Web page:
Specsavers volunteers recently played a crucial role in supporting 2,414 individuals living in Kolkata’s Street and slum communities in India. Among those volunteers, was Lisa Wash, Store Director at Specsavers Liffey Valley, Clondalkin and Maynooth and Abby Gorman, a Dispensing Optician at Specsavers Liffey Valley. As Lisa, Abby and their team navigated the harsh reality while volunteering at The Hope Hospital Eye Clinic, they visited local street and slum communities where they provided eye health care to those living on the streets.
During their week-long trip, the team of expert opticians visited eleven different locations and gave eye checks to 2,414 patients, dispensed over 1,904 glasses, and in more severe cases, referred patients to Hope Hospital for surgery. For the majority of these people this was their first time ever seeing an Optician and availing of the basic of eye health care that we often take for granted here in Ireland.
One of those patients was Clara Halder, a 56-year-old community care giver. A hugely passionate reader, books have always been Clara’s escapism from reality, however in recent years she has struggled with deteriorating vision. What once brought her joy, reading now brought her terrible headaches. Without opportunity or spend to see an Optician or Doctor about her eyesight, she found herself having to sacrifice her passion of reading. However, when Specsavers came to her local community with the mobile Eye Clinic she queued to be seen and was overjoyed when she was prescribed glasses and given a pair on the spot to take home. Speaking to Specsavers she said she ‘can’t believe she gets to take these glasses home and for nothing in return. This is a gift that you cannot possibly understand the value of. This will bring me back my joy, my peace and it’s something for just me to have.’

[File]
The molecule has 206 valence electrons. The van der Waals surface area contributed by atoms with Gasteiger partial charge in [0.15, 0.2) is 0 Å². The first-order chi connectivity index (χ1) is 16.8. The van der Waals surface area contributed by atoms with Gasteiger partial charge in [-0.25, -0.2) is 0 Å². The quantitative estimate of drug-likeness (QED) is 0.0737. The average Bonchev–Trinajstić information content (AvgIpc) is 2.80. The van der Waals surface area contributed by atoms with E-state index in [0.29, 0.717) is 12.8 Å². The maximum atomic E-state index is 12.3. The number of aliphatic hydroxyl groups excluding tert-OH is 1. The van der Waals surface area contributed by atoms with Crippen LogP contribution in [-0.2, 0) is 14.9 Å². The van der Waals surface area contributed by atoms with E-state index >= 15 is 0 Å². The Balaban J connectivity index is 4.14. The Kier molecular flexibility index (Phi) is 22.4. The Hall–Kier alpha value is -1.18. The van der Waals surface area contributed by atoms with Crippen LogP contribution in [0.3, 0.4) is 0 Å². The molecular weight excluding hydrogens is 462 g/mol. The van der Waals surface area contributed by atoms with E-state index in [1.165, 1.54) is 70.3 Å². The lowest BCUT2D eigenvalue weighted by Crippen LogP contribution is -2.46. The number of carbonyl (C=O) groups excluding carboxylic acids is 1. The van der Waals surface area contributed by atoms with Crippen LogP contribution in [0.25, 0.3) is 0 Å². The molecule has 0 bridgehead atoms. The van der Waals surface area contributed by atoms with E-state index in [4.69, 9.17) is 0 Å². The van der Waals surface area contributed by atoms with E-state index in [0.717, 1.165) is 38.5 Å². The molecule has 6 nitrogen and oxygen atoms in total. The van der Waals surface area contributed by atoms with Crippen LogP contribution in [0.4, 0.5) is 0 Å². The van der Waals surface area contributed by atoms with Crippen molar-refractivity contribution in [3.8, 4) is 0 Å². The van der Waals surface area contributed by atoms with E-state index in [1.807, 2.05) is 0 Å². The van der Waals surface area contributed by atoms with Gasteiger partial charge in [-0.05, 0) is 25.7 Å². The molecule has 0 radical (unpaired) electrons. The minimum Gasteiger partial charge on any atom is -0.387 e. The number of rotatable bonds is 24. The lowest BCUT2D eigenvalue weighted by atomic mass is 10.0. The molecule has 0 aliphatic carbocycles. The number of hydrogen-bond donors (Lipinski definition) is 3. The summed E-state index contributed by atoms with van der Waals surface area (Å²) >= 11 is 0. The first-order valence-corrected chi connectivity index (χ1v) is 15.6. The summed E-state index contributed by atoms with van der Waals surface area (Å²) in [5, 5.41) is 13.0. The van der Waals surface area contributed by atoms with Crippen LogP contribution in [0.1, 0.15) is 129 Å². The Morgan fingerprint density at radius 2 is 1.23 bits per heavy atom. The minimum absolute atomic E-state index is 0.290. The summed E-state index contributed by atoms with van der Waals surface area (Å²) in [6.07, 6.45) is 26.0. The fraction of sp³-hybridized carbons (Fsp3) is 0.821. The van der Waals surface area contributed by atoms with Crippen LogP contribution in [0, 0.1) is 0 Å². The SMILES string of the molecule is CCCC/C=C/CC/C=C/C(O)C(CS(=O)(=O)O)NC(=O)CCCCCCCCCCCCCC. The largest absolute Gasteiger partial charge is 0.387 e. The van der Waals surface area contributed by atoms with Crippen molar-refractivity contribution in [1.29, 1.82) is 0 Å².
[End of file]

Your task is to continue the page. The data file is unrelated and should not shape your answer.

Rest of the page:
Despite the seemingly routine nature of the eye care provided, many individuals treated by Specsavers colleagues had never accessed such services before. Dr. Samran, CEO of The Hope Hospital, emphasised the significance of the visit, noting that 90% of cases of blindness could have been prevented if timely treatment was available. This highlights the critical impact of the Specsavers team’s efforts in bringing essential eye care to those who had previously lacked access.
Eight-year-old Amaira Gulzar was brought to the Specsavers eye clinic where she spoke of sore eyes and headaches. On testing, it was clear that she needed glasses and of a very high prescription so the symptoms she complained of were not surprising. Amaira had never realised that she couldn’t see clearly, assuming her vision was how all people saw things. On trying on glasses, she was overwhelmed and surprised, not quite believing the clarity she had been missing out on. Amaira was excited to get to school the next day to see how the blackboard would appear with her new glasses and was so thankful to Specsavers and Hope for giving her clear sight.
For the people seen by Specsavers on this trip to Kolkata, having glasses can be a life changing tool, be it to help in their education or help them to obtain work to support their families. This was the case for 57-year-old Dannu Prasad Ladar. A long-haul driver, Dannu is the sole provider for his family of a wife and three children. Struggling with cataracts in both eyes, Danny’s job was becoming increasingly challenging and stressful, not to mention dangerous. He had refrained from seeking medical intervention in fear that he would lose his job and his family’s source of income and also not be able to afford the healthcare.